If all goes well, NASA's next mission, a Mars lander, will launch on May 5. But this robot will not be alone – it will have two tiny pickup satellites, the first spacecraft of its size to provide Earth's orbit safety
The satellites are each the size of a briefcase and will carry out a different mission than the mainlander , Their creators have named the pair Wall-E and Eve in honor of the characters from the Pixar movie, thanks to the scene in which Wall-E dances through space with a fire extinguisher that mimics how these two real spaceships move. 19659002] If they successfully survive their journey, the satellites, officially known as MarCO-A and MarCO-B, will become communications stations around Mars.
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"These are our scouts," said Andy Klesh, chief engineer of the MarCO project, in one Press release. "CubeSats did not have to survive the intense radiation of a trip into space, or propel it to Mars, and we hope to pave the way."
CubeSats, the formal name for these small satellites, are very popular for use in Earth orbit as they are relatively cheap to develop and launch. More than 700 of these miniature satellites have been sent to space. [1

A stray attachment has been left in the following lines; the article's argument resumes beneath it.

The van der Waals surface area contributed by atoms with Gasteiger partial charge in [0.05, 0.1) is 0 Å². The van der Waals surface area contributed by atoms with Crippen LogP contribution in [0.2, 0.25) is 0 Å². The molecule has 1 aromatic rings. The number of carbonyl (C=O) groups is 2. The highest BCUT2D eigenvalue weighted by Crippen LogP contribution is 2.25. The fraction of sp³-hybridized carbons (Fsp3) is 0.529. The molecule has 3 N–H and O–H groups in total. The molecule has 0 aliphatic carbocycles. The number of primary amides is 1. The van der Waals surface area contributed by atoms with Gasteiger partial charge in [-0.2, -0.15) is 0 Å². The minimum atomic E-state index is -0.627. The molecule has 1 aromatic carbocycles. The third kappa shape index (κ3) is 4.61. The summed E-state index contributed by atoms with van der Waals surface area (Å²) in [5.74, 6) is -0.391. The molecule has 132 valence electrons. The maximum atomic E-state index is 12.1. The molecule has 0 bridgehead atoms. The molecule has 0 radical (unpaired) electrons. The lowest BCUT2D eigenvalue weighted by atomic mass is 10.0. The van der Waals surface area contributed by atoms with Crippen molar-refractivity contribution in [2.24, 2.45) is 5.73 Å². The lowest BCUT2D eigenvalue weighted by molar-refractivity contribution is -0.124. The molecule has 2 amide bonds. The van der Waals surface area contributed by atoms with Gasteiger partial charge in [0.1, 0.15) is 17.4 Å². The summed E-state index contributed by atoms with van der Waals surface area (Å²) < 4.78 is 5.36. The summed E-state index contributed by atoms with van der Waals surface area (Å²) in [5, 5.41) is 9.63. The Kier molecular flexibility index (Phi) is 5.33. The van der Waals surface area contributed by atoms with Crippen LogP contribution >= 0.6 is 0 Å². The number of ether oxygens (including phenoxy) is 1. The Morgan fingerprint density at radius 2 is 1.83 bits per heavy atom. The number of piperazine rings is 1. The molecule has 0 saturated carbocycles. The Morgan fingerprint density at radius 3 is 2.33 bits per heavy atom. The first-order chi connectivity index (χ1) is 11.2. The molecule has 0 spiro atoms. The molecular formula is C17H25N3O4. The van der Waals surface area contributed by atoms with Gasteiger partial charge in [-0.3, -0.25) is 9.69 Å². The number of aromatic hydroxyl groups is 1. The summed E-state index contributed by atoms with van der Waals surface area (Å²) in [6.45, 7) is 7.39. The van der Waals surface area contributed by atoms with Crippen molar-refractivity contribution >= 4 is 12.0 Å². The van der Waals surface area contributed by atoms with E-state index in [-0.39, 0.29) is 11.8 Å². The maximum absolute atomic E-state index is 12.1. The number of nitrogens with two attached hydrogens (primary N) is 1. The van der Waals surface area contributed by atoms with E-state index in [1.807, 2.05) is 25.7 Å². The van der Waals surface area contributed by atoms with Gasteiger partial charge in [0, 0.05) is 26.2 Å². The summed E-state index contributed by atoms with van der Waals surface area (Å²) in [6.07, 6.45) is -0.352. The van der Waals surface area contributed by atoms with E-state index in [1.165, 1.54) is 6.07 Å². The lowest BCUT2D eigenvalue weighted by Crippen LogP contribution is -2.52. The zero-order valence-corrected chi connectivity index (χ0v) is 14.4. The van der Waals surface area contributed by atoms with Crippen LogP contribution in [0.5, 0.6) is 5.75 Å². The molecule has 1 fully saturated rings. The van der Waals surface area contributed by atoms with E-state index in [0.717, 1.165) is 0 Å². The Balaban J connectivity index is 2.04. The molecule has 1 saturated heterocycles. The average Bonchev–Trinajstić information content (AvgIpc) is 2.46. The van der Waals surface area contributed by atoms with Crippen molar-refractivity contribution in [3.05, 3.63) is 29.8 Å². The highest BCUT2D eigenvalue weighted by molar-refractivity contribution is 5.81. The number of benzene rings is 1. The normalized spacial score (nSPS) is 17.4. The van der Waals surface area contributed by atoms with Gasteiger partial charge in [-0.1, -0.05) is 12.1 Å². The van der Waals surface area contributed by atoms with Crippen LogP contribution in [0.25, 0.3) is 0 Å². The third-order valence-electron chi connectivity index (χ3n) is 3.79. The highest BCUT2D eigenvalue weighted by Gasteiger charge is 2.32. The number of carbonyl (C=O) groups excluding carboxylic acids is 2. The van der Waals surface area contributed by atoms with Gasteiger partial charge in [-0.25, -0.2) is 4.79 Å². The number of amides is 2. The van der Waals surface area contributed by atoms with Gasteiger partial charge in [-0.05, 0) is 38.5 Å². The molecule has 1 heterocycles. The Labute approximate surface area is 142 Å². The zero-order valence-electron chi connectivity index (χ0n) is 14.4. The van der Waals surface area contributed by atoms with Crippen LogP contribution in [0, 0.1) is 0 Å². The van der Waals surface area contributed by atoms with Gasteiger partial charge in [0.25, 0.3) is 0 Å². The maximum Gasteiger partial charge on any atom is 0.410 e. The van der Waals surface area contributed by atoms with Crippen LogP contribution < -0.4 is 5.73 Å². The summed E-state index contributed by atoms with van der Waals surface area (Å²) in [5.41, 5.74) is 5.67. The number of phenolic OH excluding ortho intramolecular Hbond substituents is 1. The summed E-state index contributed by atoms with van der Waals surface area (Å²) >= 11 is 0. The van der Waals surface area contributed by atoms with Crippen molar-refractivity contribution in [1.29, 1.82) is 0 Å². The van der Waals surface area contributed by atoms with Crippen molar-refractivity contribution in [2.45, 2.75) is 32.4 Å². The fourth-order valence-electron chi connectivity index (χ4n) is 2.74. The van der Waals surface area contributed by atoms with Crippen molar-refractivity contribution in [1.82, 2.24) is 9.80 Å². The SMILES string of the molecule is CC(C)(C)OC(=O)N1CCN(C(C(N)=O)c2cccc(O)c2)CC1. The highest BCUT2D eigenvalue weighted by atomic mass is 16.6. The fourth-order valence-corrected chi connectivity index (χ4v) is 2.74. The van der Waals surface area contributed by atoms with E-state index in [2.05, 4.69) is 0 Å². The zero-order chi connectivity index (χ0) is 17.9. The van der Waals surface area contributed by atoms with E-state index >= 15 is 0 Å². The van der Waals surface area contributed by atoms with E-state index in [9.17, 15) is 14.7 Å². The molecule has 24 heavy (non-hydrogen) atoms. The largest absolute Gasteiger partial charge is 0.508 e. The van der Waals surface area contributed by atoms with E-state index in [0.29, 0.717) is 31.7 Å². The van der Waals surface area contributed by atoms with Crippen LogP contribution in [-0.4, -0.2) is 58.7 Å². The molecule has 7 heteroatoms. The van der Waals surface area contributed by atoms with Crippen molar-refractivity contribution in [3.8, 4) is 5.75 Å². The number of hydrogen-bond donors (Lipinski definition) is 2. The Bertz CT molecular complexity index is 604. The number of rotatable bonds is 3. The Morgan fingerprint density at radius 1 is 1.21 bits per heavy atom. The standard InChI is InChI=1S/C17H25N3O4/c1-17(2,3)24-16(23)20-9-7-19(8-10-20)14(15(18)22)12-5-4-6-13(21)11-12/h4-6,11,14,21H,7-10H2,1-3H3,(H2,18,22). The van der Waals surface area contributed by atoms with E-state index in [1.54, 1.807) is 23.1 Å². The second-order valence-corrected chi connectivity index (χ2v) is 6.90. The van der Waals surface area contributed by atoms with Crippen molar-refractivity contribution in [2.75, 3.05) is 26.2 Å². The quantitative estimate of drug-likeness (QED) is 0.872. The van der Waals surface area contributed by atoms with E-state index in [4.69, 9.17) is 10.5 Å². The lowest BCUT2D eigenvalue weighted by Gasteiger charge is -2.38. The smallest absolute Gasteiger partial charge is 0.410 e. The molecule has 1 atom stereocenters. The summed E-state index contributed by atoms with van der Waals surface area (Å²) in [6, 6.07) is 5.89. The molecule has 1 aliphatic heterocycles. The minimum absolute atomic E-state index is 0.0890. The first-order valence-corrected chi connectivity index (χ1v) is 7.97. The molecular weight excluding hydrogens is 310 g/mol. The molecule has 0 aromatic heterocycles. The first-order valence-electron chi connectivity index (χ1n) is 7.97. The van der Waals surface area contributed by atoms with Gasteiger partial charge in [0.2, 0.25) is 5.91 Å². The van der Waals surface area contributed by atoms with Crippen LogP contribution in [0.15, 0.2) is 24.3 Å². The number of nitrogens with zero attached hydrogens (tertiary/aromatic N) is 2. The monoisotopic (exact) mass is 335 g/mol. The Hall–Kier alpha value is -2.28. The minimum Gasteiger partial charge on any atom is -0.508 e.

But unlike the other CubeSats, the MarCO satellites will pass through a compressed gas after launching which is often used in fire extinguishers. Each satellite can shoot this gas in eight directions to steer. (Other CubeSats use electromagnetic steering in combination with the magnetic field surrounding the earth.)
The new steering mechanism was necessary because to date, every single CubeSat satellite has remained in orbit around the Earth. Wall-E and Eve will be the first to go further, meaning they are exposed to the great threats that other CubeSats have avoided, especially radiation that damages human and robotic space researchers alike.
If They Survive the Months On the long, dangerous journey to Mars, they become relay messengers who pick up signals from the InSight Lander as they fly over them, then send those signals to Earth as they appear behind Mars , That should make communication with the red planet much faster. But it's a low-risk experiment: InSight will still be able to send signals directly to Earth if the CubeSats can not.